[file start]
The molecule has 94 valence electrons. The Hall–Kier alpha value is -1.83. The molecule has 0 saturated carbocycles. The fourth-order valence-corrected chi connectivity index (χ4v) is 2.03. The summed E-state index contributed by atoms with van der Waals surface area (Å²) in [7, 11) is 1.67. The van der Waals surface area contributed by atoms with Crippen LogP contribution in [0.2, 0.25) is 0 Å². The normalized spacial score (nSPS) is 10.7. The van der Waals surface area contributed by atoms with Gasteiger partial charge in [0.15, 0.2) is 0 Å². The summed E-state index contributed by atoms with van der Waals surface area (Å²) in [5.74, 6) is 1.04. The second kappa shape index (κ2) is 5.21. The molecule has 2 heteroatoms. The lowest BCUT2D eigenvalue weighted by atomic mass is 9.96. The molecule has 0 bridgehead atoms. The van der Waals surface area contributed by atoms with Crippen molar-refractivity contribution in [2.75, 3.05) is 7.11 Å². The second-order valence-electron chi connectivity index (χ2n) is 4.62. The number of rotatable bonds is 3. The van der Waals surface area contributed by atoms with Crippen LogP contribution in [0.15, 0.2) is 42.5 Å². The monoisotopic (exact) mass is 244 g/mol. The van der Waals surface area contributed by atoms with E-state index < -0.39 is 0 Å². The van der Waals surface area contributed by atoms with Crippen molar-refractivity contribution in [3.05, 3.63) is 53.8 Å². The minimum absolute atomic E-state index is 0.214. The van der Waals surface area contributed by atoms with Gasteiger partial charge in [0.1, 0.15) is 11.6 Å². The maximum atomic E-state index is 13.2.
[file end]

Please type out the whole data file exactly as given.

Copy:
The molecule has 94 valence electrons. The Hall–Kier alpha value is -1.83. The molecule has 0 saturated carbocycles. The fourth-order valence-corrected chi connectivity index (χ4v) is 2.03. The summed E-state index contributed by atoms with van der Waals surface area (Å²) in [7, 11) is 1.67. The van der Waals surface area contributed by atoms with Crippen LogP contribution in [0.2, 0.25) is 0 Å². The normalized spacial score (nSPS) is 10.7. The van der Waals surface area contributed by atoms with Gasteiger partial charge in [0.15, 0.2) is 0 Å². The summed E-state index contributed by atoms with van der Waals surface area (Å²) in [5.74, 6) is 1.04. The second kappa shape index (κ2) is 5.21. The molecule has 2 heteroatoms. The lowest BCUT2D eigenvalue weighted by atomic mass is 9.96. The molecule has 0 bridgehead atoms. The van der Waals surface area contributed by atoms with Crippen molar-refractivity contribution in [2.75, 3.05) is 7.11 Å². The second-order valence-electron chi connectivity index (χ2n) is 4.62. The number of rotatable bonds is 3. The van der Waals surface area contributed by atoms with Crippen LogP contribution in [0.15, 0.2) is 42.5 Å². The monoisotopic (exact) mass is 244 g/mol. The van der Waals surface area contributed by atoms with E-state index < -0.39 is 0 Å². The van der Waals surface area contributed by atoms with Crippen molar-refractivity contribution in [3.05, 3.63) is 53.8 Å². The minimum absolute atomic E-state index is 0.214. The van der Waals surface area contributed by atoms with Gasteiger partial charge in [0.1, 0.15) is 11.6 Å². The maximum atomic E-state index is 13.2.